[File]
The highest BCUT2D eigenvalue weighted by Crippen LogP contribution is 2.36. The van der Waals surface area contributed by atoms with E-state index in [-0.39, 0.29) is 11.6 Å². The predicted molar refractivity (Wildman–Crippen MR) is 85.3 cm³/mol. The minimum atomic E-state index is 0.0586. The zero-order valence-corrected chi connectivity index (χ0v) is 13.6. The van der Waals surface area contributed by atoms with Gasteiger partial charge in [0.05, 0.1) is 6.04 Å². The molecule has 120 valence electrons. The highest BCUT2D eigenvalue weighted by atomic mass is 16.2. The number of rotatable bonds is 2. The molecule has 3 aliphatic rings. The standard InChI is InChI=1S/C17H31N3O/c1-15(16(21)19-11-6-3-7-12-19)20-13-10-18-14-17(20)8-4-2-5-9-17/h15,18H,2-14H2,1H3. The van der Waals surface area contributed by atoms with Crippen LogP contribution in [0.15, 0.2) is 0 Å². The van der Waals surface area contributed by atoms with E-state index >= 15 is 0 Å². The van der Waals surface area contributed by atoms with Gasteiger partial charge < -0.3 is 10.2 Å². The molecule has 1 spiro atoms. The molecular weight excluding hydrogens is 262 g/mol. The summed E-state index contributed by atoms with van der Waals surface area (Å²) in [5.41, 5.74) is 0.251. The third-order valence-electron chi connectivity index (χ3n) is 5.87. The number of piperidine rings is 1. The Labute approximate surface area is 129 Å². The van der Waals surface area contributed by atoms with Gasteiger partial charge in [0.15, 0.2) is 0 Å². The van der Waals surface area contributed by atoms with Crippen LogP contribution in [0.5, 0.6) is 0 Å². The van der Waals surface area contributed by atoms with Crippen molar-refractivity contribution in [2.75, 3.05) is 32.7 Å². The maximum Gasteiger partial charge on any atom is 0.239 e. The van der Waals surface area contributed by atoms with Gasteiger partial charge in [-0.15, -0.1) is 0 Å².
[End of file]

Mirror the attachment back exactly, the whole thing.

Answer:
The highest BCUT2D eigenvalue weighted by Crippen LogP contribution is 2.36. The van der Waals surface area contributed by atoms with E-state index in [-0.39, 0.29) is 11.6 Å². The predicted molar refractivity (Wildman–Crippen MR) is 85.3 cm³/mol. The minimum atomic E-state index is 0.0586. The zero-order valence-corrected chi connectivity index (χ0v) is 13.6. The van der Waals surface area contributed by atoms with Gasteiger partial charge in [0.05, 0.1) is 6.04 Å². The molecule has 120 valence electrons. The highest BCUT2D eigenvalue weighted by atomic mass is 16.2. The number of rotatable bonds is 2. The molecule has 3 aliphatic rings. The standard InChI is InChI=1S/C17H31N3O/c1-15(16(21)19-11-6-3-7-12-19)20-13-10-18-14-17(20)8-4-2-5-9-17/h15,18H,2-14H2,1H3. The van der Waals surface area contributed by atoms with Crippen LogP contribution in [0.15, 0.2) is 0 Å². The van der Waals surface area contributed by atoms with E-state index >= 15 is 0 Å². The van der Waals surface area contributed by atoms with Gasteiger partial charge < -0.3 is 10.2 Å². The molecule has 1 spiro atoms. The molecular weight excluding hydrogens is 262 g/mol. The summed E-state index contributed by atoms with van der Waals surface area (Å²) in [5.41, 5.74) is 0.251. The third-order valence-electron chi connectivity index (χ3n) is 5.87. The number of piperidine rings is 1. The Labute approximate surface area is 129 Å². The van der Waals surface area contributed by atoms with Gasteiger partial charge in [0.15, 0.2) is 0 Å². The van der Waals surface area contributed by atoms with Crippen LogP contribution in [0.5, 0.6) is 0 Å². The van der Waals surface area contributed by atoms with Crippen molar-refractivity contribution in [2.75, 3.05) is 32.7 Å². The maximum Gasteiger partial charge on any atom is 0.239 e. The van der Waals surface area contributed by atoms with Gasteiger partial charge in [-0.15, -0.1) is 0 Å².